The mission of PeacePlayers International is to unite, educate, and inspire young people to be a part of a more peaceful world through basketball. The organization’s guiding principle is that young children who play together can learn to live together. Brendan and Sean Tuohey, two basketball-playing brothers from Washington, D.C, founded PPI in 2001.
Shortly after graduating college, Brendan and Sean both spent time coaching youth basketball in Northern Ireland, only a short while after the signing of the Good Friday Agreement formally ended the period of intense sectarian violence known as “The Troubles.” While the area was still sharply divided along religious lines, the Tuohey brothers observed an interesting trend amongst the local youths. They saw that young people from both sides of the conflict still came together regularly to play basketball. The brothers soon realized the potential of the idea that basketball could provide a potent catalyst for peace in other areas of conflict across the globe.
Today, PeacePlayers International works with boys and girls from ages 8 to 24 in South Africa, the Middle East, Cyprus, and Northern Ireland. In each of these areas, basketball has proven to be a particularly effective tool for peace. The effectiveness of basketball as a peacebuilding device stems from the fact that it does not carry the cultural or political overtones that come with many other sports. It is also an intimate team sport that requires collaboration on and off the court. In addition, PPI has partnered with the Arbinger Institute and the Laureus Sports for Good Foundation to develop a groundbreaking curriculum that uses sport to teach peace. PPI uses this curriculum to teach basketball and life skills, tailoring their curriculum to the needs of their communities.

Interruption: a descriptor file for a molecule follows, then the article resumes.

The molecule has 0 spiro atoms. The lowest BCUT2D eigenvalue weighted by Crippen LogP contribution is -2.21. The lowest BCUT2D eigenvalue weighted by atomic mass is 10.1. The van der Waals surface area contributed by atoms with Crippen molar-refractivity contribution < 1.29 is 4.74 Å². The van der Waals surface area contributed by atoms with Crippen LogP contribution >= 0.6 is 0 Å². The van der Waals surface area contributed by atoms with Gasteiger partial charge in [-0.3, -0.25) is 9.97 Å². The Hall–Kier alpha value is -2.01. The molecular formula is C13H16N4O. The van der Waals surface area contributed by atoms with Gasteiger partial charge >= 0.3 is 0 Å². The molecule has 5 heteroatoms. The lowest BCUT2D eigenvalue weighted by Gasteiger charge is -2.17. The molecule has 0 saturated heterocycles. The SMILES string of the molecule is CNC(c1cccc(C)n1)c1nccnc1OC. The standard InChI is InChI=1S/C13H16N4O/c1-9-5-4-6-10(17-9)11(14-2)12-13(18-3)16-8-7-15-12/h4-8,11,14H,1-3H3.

The path of PPI’s participants largely demonstrates the success of the organization. Many children who started participating in the program at 8 years old are now coaching in their own communities. In South Africa, PPI’s oldest sites, over 80% of the coaches are former participants. “PPI’s methodology is based on the idea that the tools for teaching peace are not reserved for political elites,” says Adam Hirsch, Development and Communications Associate for PPI. “Our coaches and mentors work year round to unite, educate and inspire young people. And they live what they teach. These lessons don’t end when you step off the court.”
PeacePlayers has won multiple awards, including the 2011 NGO for Peace of the Year from Peace and Sport, the 2008 Laureus Sport for Good Award, and the Arthur Ashe Courage Award at the 2007 ESPY Awards. For More Information visit: http://peaceplayersintl.org/